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Meeting recently in Washington, many members of the National Governor's Association embraced House Republicans' pledge to restrict Congress' power to impose on state and local governments those regulations it doesn't pay them to carry out.

As Republicans flex their new muscle in Congress, the House GOP has invited Republican governors from across the county to help shape the new agenda. Thus the strong support for measures now working their way through Congress that would end unfunded mandates.

At stake are billions of dollars of financial burdens from such programs as the Clean Air Act, the Fair Labors Standards Act, the Family Medical and Leave Act, and the Safe Drinking Water Act. Nearly 75 percent of local officials surveyed by the National League of Cities say the budget impact of unfunded federal mandates got worse in 1994. The idea of ending unfunded mandates to the states seems almost as popular as the push for a constitutional amendment to require a balanced federal budget. The two measures are inextricably linked.

A balanced budget amendment would require the approval of three-fourths of the state governments for ratification. But many state lawmakers are wary of crimping the flow of federal dollars. Their apprehension is understandable.

Forced to balance the budget, what is to stop Congress from shoveling the responsibility for federal programs to the states as part of an unfunded mandates shell game? State governments depend heavily on the federal government for money, and the impact of a balanced budget amendment depends largely on how much the federal government relaxes its mandates on the states. A law to restrict unfunded mandates is important, then, to a successful balanced budget amendment.

For a return to federalism to truly succeed, Congress needs to go a step further. Without real federal tax relief and dramatic cuts in federal programs, a law to end unfunded mandates will provide only negligible relief. There is no such thing as a federal money machine that generates an unlimited supply of funds for regulations handed down to the states. That money must first be taken from the taxpayers of those states.

Right now, states that pay more in taxes than they get back in federal dollars are hit hardest by unfunded mandates. States on the other end of the scale, like West Virginia -- which sends 50 cents to Washington for every $1 it gets back -- see their windfall shrink with unfunded federal mandates. For those in the middle -- states that send $1 to Washington in taxes and get $1 back -- unfunded mandates can tip the scales against them.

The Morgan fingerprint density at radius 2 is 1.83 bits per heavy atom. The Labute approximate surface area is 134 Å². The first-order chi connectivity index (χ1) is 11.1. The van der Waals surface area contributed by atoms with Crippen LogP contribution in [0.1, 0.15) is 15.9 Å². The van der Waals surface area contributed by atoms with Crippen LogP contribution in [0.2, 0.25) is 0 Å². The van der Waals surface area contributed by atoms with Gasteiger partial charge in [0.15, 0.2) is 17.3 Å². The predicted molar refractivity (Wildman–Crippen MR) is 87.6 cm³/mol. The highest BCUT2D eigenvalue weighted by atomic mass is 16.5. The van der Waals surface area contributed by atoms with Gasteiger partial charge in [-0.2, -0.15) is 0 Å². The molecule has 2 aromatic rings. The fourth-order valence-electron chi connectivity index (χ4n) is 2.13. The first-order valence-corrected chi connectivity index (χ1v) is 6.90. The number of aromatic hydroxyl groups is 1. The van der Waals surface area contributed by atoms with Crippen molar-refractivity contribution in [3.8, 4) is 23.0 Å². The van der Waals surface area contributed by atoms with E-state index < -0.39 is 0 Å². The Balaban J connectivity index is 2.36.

Now consider the effect the unfunded mandates law would have. If a new regulation passes, the federal government raises taxes to pay for the mandates it passes on to the states. If the regulations costs $10 million in West Virginia, the state's tax load would increase $5 million so the feds could send the $10 million to pay for the mandate. States in the middle would see their taxes rise in direct proportion to the funding they received to comply with the regulation. Of course those states like New Hampshire, which sends $1.60 to Washington for every $1 received, would continue to endure a federal tax burden that exceeds funding returned to the state.

To the extent an unfunded mandates law dissuades Congress from passing regulations that require unpopular tax increases, the legislation is valuable. Certainly restricting unfunded mandates is an improvement over the current system. But it no panacea. Often the mandates themselves are as much a problem as is the lack of funding for their compliance. To truly return power to states, it isn't enough to impede a belligerent and oppressive federal government. Government must be cut down to a size that ensures relief for a citizenry overburdened by confiscatory federal tax policy.